Nice post. Lots of ideas to have, thank you for sharing.

youbiKan
Post 5

I think that investing into solar electric options is a better way to go then using an electric windmill. Wind electric power is very useful but a much greater deal of power actually comes from the sun. When we consider the physics behind such a concept then one can think that they should probably invest in an energy infrastructure that supports this notion.

Wind farms have been shown to be profitable but solar plants are often more so. This doesn't mean that we need to completely discontinue our research and efforts into harvesting wind energy but it does mean that we must keep reality in mind when determining the future of our energy dependence and the policies that come with it.

IceCarver
Post 4

One very interesting thing about wind energy is that it can be captured even on a small scale and still have a decent amount of power output capability.

As someone who lives off of the power grid, I believe that it is important to understand exactly where you power comes from and to be conscious of the power consumption you have as a person on this Earth. Because I strive to be energy independent I have looked at many different types of alternative energy sources that can actually be utilized by people that have their own property and homesteads.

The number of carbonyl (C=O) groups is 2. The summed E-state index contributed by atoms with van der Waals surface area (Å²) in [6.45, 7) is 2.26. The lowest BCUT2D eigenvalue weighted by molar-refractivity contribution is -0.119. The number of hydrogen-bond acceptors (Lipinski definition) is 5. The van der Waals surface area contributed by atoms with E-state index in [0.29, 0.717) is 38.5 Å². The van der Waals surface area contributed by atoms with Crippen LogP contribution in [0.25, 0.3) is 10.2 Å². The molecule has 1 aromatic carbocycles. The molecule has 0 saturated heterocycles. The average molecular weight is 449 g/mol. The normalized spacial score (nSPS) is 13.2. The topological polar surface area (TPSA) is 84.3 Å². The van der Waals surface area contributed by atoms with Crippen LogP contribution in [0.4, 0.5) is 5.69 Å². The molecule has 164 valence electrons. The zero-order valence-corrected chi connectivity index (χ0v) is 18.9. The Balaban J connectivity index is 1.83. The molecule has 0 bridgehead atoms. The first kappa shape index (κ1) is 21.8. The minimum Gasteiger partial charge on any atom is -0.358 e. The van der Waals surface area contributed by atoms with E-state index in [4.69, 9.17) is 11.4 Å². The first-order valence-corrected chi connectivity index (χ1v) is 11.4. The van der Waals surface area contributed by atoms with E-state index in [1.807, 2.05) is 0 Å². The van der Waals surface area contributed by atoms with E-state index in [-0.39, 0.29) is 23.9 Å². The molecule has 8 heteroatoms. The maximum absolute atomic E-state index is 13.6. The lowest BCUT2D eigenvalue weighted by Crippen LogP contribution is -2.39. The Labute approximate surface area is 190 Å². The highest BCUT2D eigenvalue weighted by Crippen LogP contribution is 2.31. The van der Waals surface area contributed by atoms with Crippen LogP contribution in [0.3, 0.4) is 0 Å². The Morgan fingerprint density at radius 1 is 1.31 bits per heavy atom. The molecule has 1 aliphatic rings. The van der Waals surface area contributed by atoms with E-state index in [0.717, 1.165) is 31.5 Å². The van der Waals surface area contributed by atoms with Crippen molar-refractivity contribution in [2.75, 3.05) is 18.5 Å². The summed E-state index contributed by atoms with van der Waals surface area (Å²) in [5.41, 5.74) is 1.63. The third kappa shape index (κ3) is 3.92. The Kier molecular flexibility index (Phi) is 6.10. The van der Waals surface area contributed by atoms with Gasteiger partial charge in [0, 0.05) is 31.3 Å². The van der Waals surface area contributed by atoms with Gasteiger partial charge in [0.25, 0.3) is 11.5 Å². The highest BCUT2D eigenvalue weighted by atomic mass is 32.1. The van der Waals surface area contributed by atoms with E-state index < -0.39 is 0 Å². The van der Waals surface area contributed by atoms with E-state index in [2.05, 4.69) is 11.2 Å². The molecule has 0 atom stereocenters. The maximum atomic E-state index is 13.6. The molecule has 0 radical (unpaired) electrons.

The construction of a basic windmill is very simple. You can actually make your own wind powered energy source

from some very basic tools and components. Using a car alternator as the generating motor, the use of a windmill can be as simple as hooking up this alternator onto a tower with a propeller from an old airplane or a special constructed wind prop that can power the alternator.

There are a few different electronic parts that can be added to such a system that will make it more efficient but for the most part your work into building a windmill can be kept to a minimum.

summertime
Post 3

Unlike what Burlap thinks in his analysis of what will be a viable option to creating energy independence, I don't think that we will ever have the ability to overcome the need for more advanced energy technologies such as coal, petroleum and nuclear power.

Until we can find an actual alternative source, we can't rely on the fact that this very basic energy producer such as wind will ever compensate for the massive needs of energy that we now have in our industrialized world. I hope I don't sound like to much of a pessimist but the reality exists that wind power alone cannot makeup for the major use of coal power that we have in the United States and in most places in the world.

Burlap
Post 2

I think that the creation of the electric windmill and the implementation of their use into many parts of our electrical grid will result in saving of our energy crisis. While wind power alone may not solve this global issue by itself, the combination of this green industrial strength and other types of renewable energy resources will be what saves the day.

I think that it will actually require a major transition in the way that the public sees the use of renewable energies in order to illicit a strong response to this major problem. When people open their thoughts and concepts of what can produce power to the amazing nature of wind power, then and only then will we be able to make a significant advancement forward.